• QD-LED – Quantum Dot LED (but not the same thing as QLED). Samsung Display's terminology for its televisions with 100% blue emissive pixels that use QD phosphors to convert some of the blue pixels to red and green. 
  • QD-OLED – Quantum Dot OLED. An OLED television that uses quantum dots as a top layer to either filter or convert light that shines through from a backplane array (See BLU) of OLEDs. Using QDs produces a more vivid array of colors and can increase efficiency. This is especially true when the OLED backplane consists of all blue diodes (that require less power) to excite the QDs, rather than using a typical RGB backlight array.
  • QLED – Quantum Dot LED (but not the same thing as QD-LED). Samsung Display’s terminology for its televisions that use an LED backlight with a QD layer:. “quantum-dot phosphors convert blue light to a combined white in a backlight for an otherwise conventional TFT-LCD display.”2  


  • Rec. 2020 – ITU-R Recommendation BT.2020. Also called BT.2020, Rec. 2020 is a set of display parameters defined by the International Telecommunication Union (ITU) in 2012 and subsequently updated. It includes specifications for high-definition displays, color gamut, resolution, frame rate, etc. Learn more…
  • RGB – Red, Green, Blue. RGB can refer to the colors of display elements (pixels or subpixels) such as individual LED diodes. Displays made up of individual red, green, and blue pixels or pixel elements may be called RGB displays.CIE RGB refers to a color space (mathematical model) used to describe the relative color performance characteristics of a display device. 
  • RGBW – Red, Green, Blue, White. Refers specifically to LED/OLED displays that use diodes of red, green, blue, and white.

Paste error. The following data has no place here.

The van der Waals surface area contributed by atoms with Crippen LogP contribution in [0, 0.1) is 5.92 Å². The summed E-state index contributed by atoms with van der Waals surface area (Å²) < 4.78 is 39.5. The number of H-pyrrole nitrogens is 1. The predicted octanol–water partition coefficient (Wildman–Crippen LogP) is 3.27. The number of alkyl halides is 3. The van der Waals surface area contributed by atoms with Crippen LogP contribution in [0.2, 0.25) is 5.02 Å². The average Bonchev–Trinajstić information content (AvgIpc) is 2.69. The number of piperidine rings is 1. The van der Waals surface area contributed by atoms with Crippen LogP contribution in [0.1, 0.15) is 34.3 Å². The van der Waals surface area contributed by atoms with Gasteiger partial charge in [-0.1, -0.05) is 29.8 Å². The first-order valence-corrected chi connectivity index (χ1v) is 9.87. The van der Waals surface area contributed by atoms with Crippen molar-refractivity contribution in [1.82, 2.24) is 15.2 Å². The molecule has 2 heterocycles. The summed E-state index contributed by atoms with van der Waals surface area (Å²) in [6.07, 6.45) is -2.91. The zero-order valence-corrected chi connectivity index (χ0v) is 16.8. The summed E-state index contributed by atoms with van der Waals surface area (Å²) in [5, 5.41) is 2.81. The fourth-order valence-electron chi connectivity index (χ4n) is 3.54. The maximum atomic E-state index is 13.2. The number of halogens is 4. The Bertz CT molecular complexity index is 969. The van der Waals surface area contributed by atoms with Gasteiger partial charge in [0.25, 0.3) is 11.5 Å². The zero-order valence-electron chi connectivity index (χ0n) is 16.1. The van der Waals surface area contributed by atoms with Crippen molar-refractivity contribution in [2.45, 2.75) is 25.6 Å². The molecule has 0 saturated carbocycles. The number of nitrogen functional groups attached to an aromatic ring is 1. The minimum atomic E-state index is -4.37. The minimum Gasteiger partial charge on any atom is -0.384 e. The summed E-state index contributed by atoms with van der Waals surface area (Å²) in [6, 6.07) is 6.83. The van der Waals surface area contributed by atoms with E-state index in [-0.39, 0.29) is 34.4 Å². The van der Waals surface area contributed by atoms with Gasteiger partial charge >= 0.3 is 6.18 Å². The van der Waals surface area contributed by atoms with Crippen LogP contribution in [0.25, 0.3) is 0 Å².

• RLCD – Reflective Liquid Crystal Displays. LCDs where the illumination source is reflected ambient light, often using mirrors to amplify the light. RLCD technology is used for many ePaper displays.
  • RoHS – Reduction of Hazardous Substances Directive. A set of rules in the European Union related to the use of hazardous substances within electronic devices. Learn more…


  • SID – Society for Information Display. An industry organization for displays, generally electronic displays including televisions, smartphones, XR devices, digital signage, automotive displays, and computer monitors.
  • SiOLED – Silicon OLED. An emerging type of microdisplay made of OLEDs fabricated on a silicon wafer.


  • TFT – Thin film transistor. A transistor layer often used in displays such as LCDs. TFT displays have one transistor for each pixel that actively turns it on and off, enabling a very fast image response time. The transistors are typically arranged in a matrix, thus displays with this technology are called “active matrix” (AM) displays. TFTs are typically made “of metal-oxide-semiconductor field-effect transistor (MOSFETs) fabricated by coating a layer of an active semiconductor layer, metallic contacts, and the dielectric layer over an insulating substrate.”23